Liam Mellows stand up for the city in Galway hurling final
Football legend Liam Sammon was on the last Mellows team to win the title in 1970
Aidan Harte: the Gort player is the only member of Galway’s starting All-Ireland winning team to be taking part in the county final. Photograph: Oisín Keniry/Inpho
There are a couple of peculiarities about Sunday’s Galway hurling final.
It’s the last one of the year and it also features surprisingly few of the county’s All-Ireland winners from last September – of the two teams only Gort’s Aidan Harte featured in the defeat of Waterford – but within the county there is further significance.
Liam Mellows will attempt to become the first club from Galway city to win the title since Castlegar 33 years ago. Mellows themselves haven’t reached this stage since winning their last title all of 47 years ago.
A perhaps surprising name on that 1970 team-sheet is All-Ireland winning footballer and twice All Star Liam Sammon. He recalls that the drive to take advantage of the county’s 1956 football All-Ireland also led to the promotion of hurling in the city.
“It was amazing the number that wanted to play and could play hurling,” he says. “When I went to national school the only game we played in an organised way was hurling, at the Patrician Brothers, St Pat’s. The city leagues started in 1957. They were set up to capitalise on the interest built up by winning the football All-Ireland the year before.
“City teams started winning titles in football and hurling, initially St Michael’s and then St Augustine’s, the team I’m talking about.”
As a young, emerging talent he won a place on the last of Galway’s legendary three-in-a-row side of 1964-66 but during this time he managed to line out for both his football club Fr Griffins as well as Liam Mellows. Just about.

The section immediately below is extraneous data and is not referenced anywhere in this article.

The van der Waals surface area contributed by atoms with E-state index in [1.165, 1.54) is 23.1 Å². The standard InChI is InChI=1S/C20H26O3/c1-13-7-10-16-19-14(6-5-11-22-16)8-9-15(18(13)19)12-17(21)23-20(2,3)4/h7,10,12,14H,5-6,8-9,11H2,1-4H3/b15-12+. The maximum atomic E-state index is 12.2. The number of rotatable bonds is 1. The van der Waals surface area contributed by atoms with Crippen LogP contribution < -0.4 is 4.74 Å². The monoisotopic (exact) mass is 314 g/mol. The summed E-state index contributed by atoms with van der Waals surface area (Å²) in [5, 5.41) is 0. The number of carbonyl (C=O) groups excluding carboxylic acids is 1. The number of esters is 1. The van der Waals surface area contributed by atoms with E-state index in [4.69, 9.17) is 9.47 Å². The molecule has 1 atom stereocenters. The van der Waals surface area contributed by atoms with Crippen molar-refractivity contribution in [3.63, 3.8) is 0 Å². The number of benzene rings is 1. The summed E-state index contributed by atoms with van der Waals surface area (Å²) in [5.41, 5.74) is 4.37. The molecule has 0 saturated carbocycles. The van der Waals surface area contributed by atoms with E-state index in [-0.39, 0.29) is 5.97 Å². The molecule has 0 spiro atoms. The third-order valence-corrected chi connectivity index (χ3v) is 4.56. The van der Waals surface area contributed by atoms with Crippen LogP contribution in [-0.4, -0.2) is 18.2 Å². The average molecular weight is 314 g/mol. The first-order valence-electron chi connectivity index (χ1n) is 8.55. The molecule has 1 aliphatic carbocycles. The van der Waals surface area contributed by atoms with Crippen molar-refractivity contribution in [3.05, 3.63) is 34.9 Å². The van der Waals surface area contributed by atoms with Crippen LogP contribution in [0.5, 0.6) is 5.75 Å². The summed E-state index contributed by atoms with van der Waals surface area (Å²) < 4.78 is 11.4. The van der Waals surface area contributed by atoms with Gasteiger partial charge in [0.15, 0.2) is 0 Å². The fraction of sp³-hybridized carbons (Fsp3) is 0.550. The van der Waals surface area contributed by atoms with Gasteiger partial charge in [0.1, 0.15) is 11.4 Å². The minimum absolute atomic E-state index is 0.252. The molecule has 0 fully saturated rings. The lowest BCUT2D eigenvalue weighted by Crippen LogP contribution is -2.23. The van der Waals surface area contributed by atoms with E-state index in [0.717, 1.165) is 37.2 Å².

“I did. That was a real juggling feat. You were only playing really when you were able to play,” he recalls.
He feels that the rise of Galway hurling in the 1970s and in particular the growing prominence of club teams from the county, who have an outstanding record in the All-Ireland – led by Castlegar the first club from the county to win the trophy – eventually stifled efforts in the city to maintain the early progress.
“There’s no easy explanation for that [why hurling in the city has fallen away]. I think hurling progressed very much within the county after that and took on a new life with some very strong clubs. Look at all the club All-Irelands won by Galway teams. The standard has been very high and making another breakthrough hasn’t been that easy.”
As for Sunday, he accepts that Mellows are long shots against a Gort side that has recently won titles in 2011 and ’14 but he remains optimistic.
“We’re hopeful that we can play to our best ability and if we do, we’ll have a chance. It would be good to see it go around. It certainly would be good to see a city club coming through. You have a very strong intermediate club in Newcastle-Rahoon, who are close to getting up senior and if you had two strong clubs in the city that would be very good for the game.”